Joshua Hill's picture
Thank Joshua for the Post!
Energy Central contributors share their experience and insights for the benefit of other Members (like you). Please show them your appreciation by leaving a comment, 'liking' this post, or following this Member.
More posts from this member


Spell checking: Press the CTRL or COMMAND key then click on the underlined misspelled word.
Paul O's picture
Paul O on Jul 24, 2013

Joshua, Solar PV is not an independent baseload dispatchable energy source. When without storage, It is dependent on other sources to be there when it is producing Nothing.


Joshua, in my opinion, Australia is wasting its money by choosing PV, they should have spent all that money on CSP. Australia has lots and lots of sunshine but PV is a huge mistake. Here are the reasons:

1) PV produces energy intermittently/ CSP can produce it continuously and steadily

2) PV produces ZERO energy EVERY DAY for more hours than it produces energy. CSP produces Continuously and steadily

3) PV at present CANNOT displace/replace/retire any CO2 producing FF plants. CSP can Displace FF plants

4) PV panels will have to be replaced in 20-25 years, putting Australia back where it started. CSP does not need such replacements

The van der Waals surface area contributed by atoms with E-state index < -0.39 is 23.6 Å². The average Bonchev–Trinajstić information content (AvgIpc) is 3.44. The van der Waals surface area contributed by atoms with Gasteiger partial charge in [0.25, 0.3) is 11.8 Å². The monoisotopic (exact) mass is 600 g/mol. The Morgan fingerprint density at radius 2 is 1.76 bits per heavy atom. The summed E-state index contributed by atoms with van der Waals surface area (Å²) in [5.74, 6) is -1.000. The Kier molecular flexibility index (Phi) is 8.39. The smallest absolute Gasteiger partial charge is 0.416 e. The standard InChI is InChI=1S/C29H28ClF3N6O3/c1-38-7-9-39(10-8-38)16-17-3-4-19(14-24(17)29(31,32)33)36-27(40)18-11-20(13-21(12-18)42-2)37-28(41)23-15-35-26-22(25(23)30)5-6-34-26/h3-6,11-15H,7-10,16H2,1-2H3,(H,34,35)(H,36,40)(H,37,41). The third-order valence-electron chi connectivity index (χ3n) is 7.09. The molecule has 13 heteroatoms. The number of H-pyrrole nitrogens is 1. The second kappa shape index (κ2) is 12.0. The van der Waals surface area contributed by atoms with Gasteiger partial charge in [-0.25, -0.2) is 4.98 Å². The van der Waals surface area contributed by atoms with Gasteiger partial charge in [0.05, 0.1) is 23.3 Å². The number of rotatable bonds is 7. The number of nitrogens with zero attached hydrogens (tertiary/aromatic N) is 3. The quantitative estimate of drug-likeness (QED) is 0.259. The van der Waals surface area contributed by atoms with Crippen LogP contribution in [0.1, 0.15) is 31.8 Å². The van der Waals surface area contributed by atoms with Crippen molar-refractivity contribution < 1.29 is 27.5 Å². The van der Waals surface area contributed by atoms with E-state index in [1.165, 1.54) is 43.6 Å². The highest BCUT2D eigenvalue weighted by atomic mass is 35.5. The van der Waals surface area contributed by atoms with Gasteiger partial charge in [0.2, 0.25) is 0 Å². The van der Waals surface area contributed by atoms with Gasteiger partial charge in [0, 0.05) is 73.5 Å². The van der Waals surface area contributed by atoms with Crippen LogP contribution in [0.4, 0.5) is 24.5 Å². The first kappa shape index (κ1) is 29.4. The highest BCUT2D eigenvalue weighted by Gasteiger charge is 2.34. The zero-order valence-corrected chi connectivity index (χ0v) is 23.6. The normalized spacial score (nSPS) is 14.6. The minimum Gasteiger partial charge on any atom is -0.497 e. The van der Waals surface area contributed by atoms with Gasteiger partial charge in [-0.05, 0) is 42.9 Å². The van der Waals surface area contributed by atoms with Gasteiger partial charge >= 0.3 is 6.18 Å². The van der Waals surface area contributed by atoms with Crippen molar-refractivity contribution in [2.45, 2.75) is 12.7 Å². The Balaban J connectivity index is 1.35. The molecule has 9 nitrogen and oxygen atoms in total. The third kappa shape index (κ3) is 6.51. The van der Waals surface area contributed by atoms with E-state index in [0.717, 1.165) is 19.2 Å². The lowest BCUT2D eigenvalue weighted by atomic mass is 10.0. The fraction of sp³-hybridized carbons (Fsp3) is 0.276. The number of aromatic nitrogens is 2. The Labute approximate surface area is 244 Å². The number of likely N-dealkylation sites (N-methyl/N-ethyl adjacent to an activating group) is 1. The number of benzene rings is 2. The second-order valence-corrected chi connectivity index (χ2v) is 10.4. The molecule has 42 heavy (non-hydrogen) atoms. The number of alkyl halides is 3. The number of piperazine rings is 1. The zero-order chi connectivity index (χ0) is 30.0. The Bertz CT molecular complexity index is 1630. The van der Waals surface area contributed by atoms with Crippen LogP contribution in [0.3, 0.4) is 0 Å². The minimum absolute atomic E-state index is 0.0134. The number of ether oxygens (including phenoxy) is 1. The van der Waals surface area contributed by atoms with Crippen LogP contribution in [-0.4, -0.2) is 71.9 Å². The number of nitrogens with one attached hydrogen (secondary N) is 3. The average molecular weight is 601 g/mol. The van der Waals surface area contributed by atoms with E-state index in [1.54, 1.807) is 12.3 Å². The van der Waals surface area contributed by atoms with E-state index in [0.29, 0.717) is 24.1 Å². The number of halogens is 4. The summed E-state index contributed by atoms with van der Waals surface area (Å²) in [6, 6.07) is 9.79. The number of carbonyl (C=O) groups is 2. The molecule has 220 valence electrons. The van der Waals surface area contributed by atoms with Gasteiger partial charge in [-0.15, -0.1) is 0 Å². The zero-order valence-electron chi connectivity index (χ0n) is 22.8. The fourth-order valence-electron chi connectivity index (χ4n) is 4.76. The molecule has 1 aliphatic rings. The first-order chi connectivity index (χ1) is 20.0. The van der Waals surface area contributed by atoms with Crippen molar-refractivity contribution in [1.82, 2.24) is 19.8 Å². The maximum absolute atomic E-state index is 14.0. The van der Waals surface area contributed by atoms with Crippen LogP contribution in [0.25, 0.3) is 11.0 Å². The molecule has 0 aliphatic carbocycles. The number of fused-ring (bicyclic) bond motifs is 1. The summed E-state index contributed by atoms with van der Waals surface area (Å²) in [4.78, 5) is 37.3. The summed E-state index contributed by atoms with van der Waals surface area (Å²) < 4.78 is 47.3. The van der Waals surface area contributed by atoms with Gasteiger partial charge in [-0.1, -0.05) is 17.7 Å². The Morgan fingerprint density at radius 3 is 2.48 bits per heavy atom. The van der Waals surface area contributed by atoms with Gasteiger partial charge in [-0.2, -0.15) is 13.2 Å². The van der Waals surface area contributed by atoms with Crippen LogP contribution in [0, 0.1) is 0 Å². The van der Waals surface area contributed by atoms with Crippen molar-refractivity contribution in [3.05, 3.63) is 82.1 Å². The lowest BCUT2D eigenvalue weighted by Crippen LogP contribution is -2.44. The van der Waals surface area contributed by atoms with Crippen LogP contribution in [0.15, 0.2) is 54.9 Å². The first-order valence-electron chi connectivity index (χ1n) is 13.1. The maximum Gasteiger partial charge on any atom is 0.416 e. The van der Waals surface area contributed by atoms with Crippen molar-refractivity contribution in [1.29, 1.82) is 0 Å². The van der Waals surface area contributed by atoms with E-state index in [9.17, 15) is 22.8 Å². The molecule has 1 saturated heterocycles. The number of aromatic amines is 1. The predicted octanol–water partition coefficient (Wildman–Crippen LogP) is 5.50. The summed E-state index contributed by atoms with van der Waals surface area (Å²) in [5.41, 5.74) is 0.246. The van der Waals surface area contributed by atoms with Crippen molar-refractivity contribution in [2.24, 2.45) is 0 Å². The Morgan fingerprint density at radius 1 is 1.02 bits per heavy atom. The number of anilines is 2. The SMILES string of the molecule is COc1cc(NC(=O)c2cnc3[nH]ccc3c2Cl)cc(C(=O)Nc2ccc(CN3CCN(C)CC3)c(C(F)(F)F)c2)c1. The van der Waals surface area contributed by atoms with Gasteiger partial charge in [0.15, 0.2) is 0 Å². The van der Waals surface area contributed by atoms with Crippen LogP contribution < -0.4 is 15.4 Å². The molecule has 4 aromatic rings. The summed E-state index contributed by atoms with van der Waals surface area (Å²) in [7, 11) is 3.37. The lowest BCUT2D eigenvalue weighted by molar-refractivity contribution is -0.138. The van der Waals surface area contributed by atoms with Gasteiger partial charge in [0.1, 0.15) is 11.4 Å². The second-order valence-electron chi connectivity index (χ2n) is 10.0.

Joshua, had Australia spent all that money build CSP, OR a combination of PV backed by CSP...Then.

1) They would have  year round power,

2) They Would have been able to retire a coal powered plant.

3)  They Might have spent less money


Joshua, It seems the PV association has done a good job selling their pet projects to Australia, as to other countries as well.

Jean-Marc D's picture
Jean-Marc D on Jul 24, 2013

The number of people in installation and maintenance is not a good percentage, but almost 90% of them.

So almost 10 000 people doing installation and maintenancefor for only 1 GW of solar seems quite a lot, and will generate high cost. Those 1 GW generate more or less as much electricity as a 150 MW thermal unit. They are not by very far 10 000 people employed in a 150 MW thermal unit which means the cost is inherently much higher.

That manpower cost is the one that won’t go away and sets a minimum to how low costs will go. They seem to be stabilizing at around $3/Wp, and because of that, may go down to $2, but not much more.

You can have jobs, or you can have cheap, but you can’t have both, that’s inherently incompatible.

Get Published - Build a Following

The Energy Central Power Industry Network is based on one core idea - power industry professionals helping each other and advancing the industry by sharing and learning from each other.

If you have an experience or insight to share or have learned something from a conference or seminar, your peers and colleagues on Energy Central want to hear about it. It's also easy to share a link to an article you've liked or an industry resource that you think would be helpful.

                 Learn more about posting on Energy Central »